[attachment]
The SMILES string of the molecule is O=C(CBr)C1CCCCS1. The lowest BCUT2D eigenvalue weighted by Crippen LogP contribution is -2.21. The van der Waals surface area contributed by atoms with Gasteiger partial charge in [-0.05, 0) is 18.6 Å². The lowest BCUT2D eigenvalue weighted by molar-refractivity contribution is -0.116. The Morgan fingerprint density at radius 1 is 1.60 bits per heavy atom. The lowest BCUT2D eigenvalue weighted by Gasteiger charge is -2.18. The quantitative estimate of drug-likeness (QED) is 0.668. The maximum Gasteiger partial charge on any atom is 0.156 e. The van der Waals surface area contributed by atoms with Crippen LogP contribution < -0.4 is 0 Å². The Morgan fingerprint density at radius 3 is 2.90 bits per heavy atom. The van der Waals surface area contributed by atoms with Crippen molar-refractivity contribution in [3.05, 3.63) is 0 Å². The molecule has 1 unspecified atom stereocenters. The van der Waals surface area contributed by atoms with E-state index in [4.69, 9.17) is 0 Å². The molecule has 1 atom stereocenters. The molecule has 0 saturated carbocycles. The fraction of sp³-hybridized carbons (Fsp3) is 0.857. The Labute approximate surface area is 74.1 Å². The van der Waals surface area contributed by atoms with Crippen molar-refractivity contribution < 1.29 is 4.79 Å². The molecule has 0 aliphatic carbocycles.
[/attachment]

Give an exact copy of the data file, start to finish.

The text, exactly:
The SMILES string of the molecule is O=C(CBr)C1CCCCS1. The lowest BCUT2D eigenvalue weighted by Crippen LogP contribution is -2.21. The van der Waals surface area contributed by atoms with Gasteiger partial charge in [-0.05, 0) is 18.6 Å². The lowest BCUT2D eigenvalue weighted by molar-refractivity contribution is -0.116. The Morgan fingerprint density at radius 1 is 1.60 bits per heavy atom. The lowest BCUT2D eigenvalue weighted by Gasteiger charge is -2.18. The quantitative estimate of drug-likeness (QED) is 0.668. The maximum Gasteiger partial charge on any atom is 0.156 e. The van der Waals surface area contributed by atoms with Crippen LogP contribution < -0.4 is 0 Å². The Morgan fingerprint density at radius 3 is 2.90 bits per heavy atom. The van der Waals surface area contributed by atoms with Crippen molar-refractivity contribution in [3.05, 3.63) is 0 Å². The molecule has 1 unspecified atom stereocenters. The van der Waals surface area contributed by atoms with E-state index in [4.69, 9.17) is 0 Å². The molecule has 1 atom stereocenters. The molecule has 0 saturated carbocycles. The fraction of sp³-hybridized carbons (Fsp3) is 0.857. The Labute approximate surface area is 74.1 Å². The van der Waals surface area contributed by atoms with Crippen molar-refractivity contribution < 1.29 is 4.79 Å². The molecule has 0 aliphatic carbocycles.